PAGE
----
YV The current relationship at the US/Mexico border, at the port of entry, is tense to say the least. And the structure of the border itself has gone through many physical incarnations and changes. I’ve heard stories about how it wasn’t what it is now, as far as a permanent standing concrete structure?
AR That’s where I grew up, so I lived it everyday. Now it’s totally different. Before, it was basically an open border. There was a fence, but it was sort of like a fence between two houses. It was just a thing that was there. They would open it up for parades if it was Cinco de Mayo or Fourth of July or whatever. They would always have a parade in what was called Ambos Nogales, or the Two Nogales, starting on the far side of Nogales, Sonora and going all the way to the far side of Nogales, Arizona. They would just open up the gates for the day, and anybody could go anywhere and do whatever, then, at the end of the day they, they closed them again, and that was that.
YV Historically, there’s always been a lot of commerce coming back and forth at Nogales?
AR Completely. That’s what Nogales is built on. Commerce is a way of talking as well. That’s language. Mexico has given us a lot and said a lot too. We have not heard it all. We think we have, but we have just eaten it, consumed it (to come back around to that idea). We eat it, but we haven’t heard it or been moved by it.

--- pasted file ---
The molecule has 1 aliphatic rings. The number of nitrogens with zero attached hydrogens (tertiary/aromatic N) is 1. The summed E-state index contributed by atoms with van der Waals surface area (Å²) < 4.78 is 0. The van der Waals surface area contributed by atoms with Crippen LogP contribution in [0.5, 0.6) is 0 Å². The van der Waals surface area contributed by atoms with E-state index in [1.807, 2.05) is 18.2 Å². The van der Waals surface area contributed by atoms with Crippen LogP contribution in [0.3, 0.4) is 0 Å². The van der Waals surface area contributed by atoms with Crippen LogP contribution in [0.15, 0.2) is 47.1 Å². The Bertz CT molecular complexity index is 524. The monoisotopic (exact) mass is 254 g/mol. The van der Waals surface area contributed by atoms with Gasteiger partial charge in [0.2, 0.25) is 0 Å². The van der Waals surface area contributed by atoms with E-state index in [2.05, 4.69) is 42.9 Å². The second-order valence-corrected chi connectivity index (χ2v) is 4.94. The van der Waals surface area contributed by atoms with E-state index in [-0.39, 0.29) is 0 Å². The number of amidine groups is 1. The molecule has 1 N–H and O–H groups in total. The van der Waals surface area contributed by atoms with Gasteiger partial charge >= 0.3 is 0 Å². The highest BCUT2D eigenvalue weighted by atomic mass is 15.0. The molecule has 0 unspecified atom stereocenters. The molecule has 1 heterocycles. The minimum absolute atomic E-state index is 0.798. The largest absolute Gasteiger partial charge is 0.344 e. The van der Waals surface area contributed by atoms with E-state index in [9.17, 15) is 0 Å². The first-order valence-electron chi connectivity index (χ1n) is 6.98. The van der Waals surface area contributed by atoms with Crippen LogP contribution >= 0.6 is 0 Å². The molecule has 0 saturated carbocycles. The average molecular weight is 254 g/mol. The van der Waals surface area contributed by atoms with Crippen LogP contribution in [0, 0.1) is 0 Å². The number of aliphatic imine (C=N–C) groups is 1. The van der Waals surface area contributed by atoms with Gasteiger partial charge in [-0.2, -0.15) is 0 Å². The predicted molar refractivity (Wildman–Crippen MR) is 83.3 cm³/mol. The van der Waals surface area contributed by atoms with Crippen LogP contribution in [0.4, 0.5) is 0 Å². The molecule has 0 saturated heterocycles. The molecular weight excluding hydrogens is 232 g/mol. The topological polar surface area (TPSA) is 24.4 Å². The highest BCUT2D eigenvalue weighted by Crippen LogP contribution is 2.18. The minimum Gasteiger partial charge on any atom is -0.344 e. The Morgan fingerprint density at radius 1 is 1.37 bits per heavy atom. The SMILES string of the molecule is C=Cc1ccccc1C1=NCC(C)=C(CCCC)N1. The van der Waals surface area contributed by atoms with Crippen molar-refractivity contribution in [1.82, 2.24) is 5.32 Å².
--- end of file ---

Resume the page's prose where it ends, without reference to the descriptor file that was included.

YV I saw a blueprint on my way into your office. Is it the design of what the port of entry is going to look like? And are they just redesigning the current port?
AR No, the port is big enough now that they need two. This one, the Mariposa port, they’re working on now. The other one literally couldn’t shut down. It’s sort of how you build a dam; the water still has to keep doing what it does, but you have to be able to work at the same time.
YV I went to the website of the architecture studio that designed the Mariposa port of entry and found their statement to be quite different from what the experience of actually crossing is like. They say:
Designed as a cultural connection, rather than a division, the port aims to create an oasis within a bustling vehicle and pedestrian station. With the intent to infuse the human experience with a connection to nature, the project provides dignity and relief from daily stress. The port seeks to achieve balance between efficient, secure operations and a welcoming, relaxing respite.2
Language is complicated in Arizona. I bring up this statement by the architects because, as a piece of property contentious for many people on both sides, I am curious about your perspective on such an idealistic mission, given that your “Border Lines” poem is connected to the project.